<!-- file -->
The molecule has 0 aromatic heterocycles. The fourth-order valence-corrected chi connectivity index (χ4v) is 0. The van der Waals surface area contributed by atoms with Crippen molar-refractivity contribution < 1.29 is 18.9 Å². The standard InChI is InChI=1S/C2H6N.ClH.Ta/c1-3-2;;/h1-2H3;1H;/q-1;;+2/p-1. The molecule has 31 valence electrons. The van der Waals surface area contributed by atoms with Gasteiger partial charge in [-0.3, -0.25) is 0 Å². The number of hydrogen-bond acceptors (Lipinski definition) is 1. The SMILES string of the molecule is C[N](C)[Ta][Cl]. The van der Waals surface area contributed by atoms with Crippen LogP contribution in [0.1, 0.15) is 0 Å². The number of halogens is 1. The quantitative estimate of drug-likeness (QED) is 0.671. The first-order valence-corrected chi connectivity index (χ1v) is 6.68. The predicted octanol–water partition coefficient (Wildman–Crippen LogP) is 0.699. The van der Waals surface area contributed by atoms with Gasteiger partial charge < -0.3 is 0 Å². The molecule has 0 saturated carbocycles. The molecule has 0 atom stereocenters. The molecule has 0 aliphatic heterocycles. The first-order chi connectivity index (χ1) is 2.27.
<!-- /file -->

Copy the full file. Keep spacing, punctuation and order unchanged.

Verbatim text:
The molecule has 0 aromatic heterocycles. The fourth-order valence-corrected chi connectivity index (χ4v) is 0. The van der Waals surface area contributed by atoms with Crippen molar-refractivity contribution < 1.29 is 18.9 Å². The standard InChI is InChI=1S/C2H6N.ClH.Ta/c1-3-2;;/h1-2H3;1H;/q-1;;+2/p-1. The molecule has 31 valence electrons. The van der Waals surface area contributed by atoms with Gasteiger partial charge in [-0.3, -0.25) is 0 Å². The number of hydrogen-bond acceptors (Lipinski definition) is 1. The SMILES string of the molecule is C[N](C)[Ta][Cl]. The van der Waals surface area contributed by atoms with Crippen LogP contribution in [0.1, 0.15) is 0 Å². The number of halogens is 1. The quantitative estimate of drug-likeness (QED) is 0.671. The first-order valence-corrected chi connectivity index (χ1v) is 6.68. The predicted octanol–water partition coefficient (Wildman–Crippen LogP) is 0.699. The van der Waals surface area contributed by atoms with Gasteiger partial charge < -0.3 is 0 Å². The molecule has 0 saturated carbocycles. The molecule has 0 atom stereocenters. The molecule has 0 aliphatic heterocycles. The first-order chi connectivity index (χ1) is 2.27.